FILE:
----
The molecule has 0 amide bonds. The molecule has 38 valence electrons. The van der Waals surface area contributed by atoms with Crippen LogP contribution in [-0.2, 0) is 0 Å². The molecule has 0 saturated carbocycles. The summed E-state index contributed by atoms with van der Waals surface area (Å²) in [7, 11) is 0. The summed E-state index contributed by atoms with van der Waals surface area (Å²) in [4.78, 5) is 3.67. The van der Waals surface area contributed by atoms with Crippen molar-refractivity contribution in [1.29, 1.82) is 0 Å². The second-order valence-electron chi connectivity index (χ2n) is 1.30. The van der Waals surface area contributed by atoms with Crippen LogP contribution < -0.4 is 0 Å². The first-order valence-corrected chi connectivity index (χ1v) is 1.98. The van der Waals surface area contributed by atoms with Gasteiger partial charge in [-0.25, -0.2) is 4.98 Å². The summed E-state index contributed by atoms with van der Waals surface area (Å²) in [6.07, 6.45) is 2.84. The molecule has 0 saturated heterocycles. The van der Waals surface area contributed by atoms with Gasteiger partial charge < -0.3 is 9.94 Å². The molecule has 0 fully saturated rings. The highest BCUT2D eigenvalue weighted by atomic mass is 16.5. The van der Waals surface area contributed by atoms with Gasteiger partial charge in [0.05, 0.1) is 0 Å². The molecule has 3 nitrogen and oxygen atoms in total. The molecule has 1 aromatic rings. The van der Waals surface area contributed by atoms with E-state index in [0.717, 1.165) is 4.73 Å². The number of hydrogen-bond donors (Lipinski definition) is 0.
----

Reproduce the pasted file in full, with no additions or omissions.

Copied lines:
The molecule has 0 amide bonds. The molecule has 38 valence electrons. The van der Waals surface area contributed by atoms with Crippen LogP contribution in [-0.2, 0) is 0 Å². The molecule has 0 saturated carbocycles. The summed E-state index contributed by atoms with van der Waals surface area (Å²) in [7, 11) is 0. The summed E-state index contributed by atoms with van der Waals surface area (Å²) in [4.78, 5) is 3.67. The van der Waals surface area contributed by atoms with Crippen molar-refractivity contribution in [1.29, 1.82) is 0 Å². The second-order valence-electron chi connectivity index (χ2n) is 1.30. The van der Waals surface area contributed by atoms with Crippen LogP contribution < -0.4 is 0 Å². The first-order valence-corrected chi connectivity index (χ1v) is 1.98. The van der Waals surface area contributed by atoms with Gasteiger partial charge in [-0.25, -0.2) is 4.98 Å². The summed E-state index contributed by atoms with van der Waals surface area (Å²) in [6.07, 6.45) is 2.84. The molecule has 0 saturated heterocycles. The van der Waals surface area contributed by atoms with Gasteiger partial charge < -0.3 is 9.94 Å². The molecule has 0 fully saturated rings. The highest BCUT2D eigenvalue weighted by atomic mass is 16.5. The van der Waals surface area contributed by atoms with Gasteiger partial charge in [0.05, 0.1) is 0 Å². The molecule has 3 nitrogen and oxygen atoms in total. The molecule has 1 aromatic rings. The van der Waals surface area contributed by atoms with E-state index in [0.717, 1.165) is 4.73 Å². The number of hydrogen-bond donors (Lipinski definition) is 0.